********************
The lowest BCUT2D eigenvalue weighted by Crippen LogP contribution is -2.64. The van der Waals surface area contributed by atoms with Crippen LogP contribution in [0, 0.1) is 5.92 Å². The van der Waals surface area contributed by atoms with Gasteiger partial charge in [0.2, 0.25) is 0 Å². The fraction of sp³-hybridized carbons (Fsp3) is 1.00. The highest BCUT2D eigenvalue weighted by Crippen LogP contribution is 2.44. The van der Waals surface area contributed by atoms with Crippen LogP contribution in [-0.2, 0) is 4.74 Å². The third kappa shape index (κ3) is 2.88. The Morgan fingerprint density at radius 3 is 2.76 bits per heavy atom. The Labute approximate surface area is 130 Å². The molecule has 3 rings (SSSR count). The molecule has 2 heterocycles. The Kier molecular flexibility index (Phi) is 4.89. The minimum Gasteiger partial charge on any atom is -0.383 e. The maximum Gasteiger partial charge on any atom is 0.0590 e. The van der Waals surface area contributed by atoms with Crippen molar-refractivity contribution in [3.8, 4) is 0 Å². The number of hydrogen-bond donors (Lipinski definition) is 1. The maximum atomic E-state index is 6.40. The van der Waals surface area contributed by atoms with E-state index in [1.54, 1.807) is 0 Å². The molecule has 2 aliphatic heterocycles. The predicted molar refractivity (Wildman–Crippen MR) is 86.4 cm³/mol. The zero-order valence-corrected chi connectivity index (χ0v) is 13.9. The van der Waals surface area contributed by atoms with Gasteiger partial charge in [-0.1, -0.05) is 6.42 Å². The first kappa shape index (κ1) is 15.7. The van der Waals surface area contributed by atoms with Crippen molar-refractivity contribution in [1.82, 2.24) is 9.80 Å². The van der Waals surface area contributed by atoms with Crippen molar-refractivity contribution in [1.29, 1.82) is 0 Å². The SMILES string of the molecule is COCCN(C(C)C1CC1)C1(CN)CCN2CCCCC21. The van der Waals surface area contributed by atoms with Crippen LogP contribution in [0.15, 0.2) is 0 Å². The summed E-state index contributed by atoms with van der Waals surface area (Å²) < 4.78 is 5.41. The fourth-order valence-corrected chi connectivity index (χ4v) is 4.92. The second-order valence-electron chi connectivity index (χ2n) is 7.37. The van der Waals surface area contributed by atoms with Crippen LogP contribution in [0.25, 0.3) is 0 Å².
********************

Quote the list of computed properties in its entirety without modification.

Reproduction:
The lowest BCUT2D eigenvalue weighted by Crippen LogP contribution is -2.64. The van der Waals surface area contributed by atoms with Crippen LogP contribution in [0, 0.1) is 5.92 Å². The van der Waals surface area contributed by atoms with Gasteiger partial charge in [0.2, 0.25) is 0 Å². The fraction of sp³-hybridized carbons (Fsp3) is 1.00. The highest BCUT2D eigenvalue weighted by Crippen LogP contribution is 2.44. The van der Waals surface area contributed by atoms with Crippen LogP contribution in [-0.2, 0) is 4.74 Å². The third kappa shape index (κ3) is 2.88. The Morgan fingerprint density at radius 3 is 2.76 bits per heavy atom. The Labute approximate surface area is 130 Å². The molecule has 3 rings (SSSR count). The molecule has 2 heterocycles. The Kier molecular flexibility index (Phi) is 4.89. The minimum Gasteiger partial charge on any atom is -0.383 e. The maximum Gasteiger partial charge on any atom is 0.0590 e. The van der Waals surface area contributed by atoms with Crippen molar-refractivity contribution in [3.8, 4) is 0 Å². The number of hydrogen-bond donors (Lipinski definition) is 1. The maximum atomic E-state index is 6.40. The van der Waals surface area contributed by atoms with E-state index in [1.54, 1.807) is 0 Å². The molecule has 2 aliphatic heterocycles. The predicted molar refractivity (Wildman–Crippen MR) is 86.4 cm³/mol. The zero-order valence-corrected chi connectivity index (χ0v) is 13.9. The van der Waals surface area contributed by atoms with Gasteiger partial charge in [-0.1, -0.05) is 6.42 Å². The first kappa shape index (κ1) is 15.7. The van der Waals surface area contributed by atoms with Crippen molar-refractivity contribution in [1.82, 2.24) is 9.80 Å². The van der Waals surface area contributed by atoms with Crippen molar-refractivity contribution in [1.29, 1.82) is 0 Å². The SMILES string of the molecule is COCCN(C(C)C1CC1)C1(CN)CCN2CCCCC21. The van der Waals surface area contributed by atoms with Crippen LogP contribution in [0.15, 0.2) is 0 Å². The summed E-state index contributed by atoms with van der Waals surface area (Å²) < 4.78 is 5.41. The fourth-order valence-corrected chi connectivity index (χ4v) is 4.92. The second-order valence-electron chi connectivity index (χ2n) is 7.37. The van der Waals surface area contributed by atoms with Crippen LogP contribution in [0.25, 0.3) is 0 Å².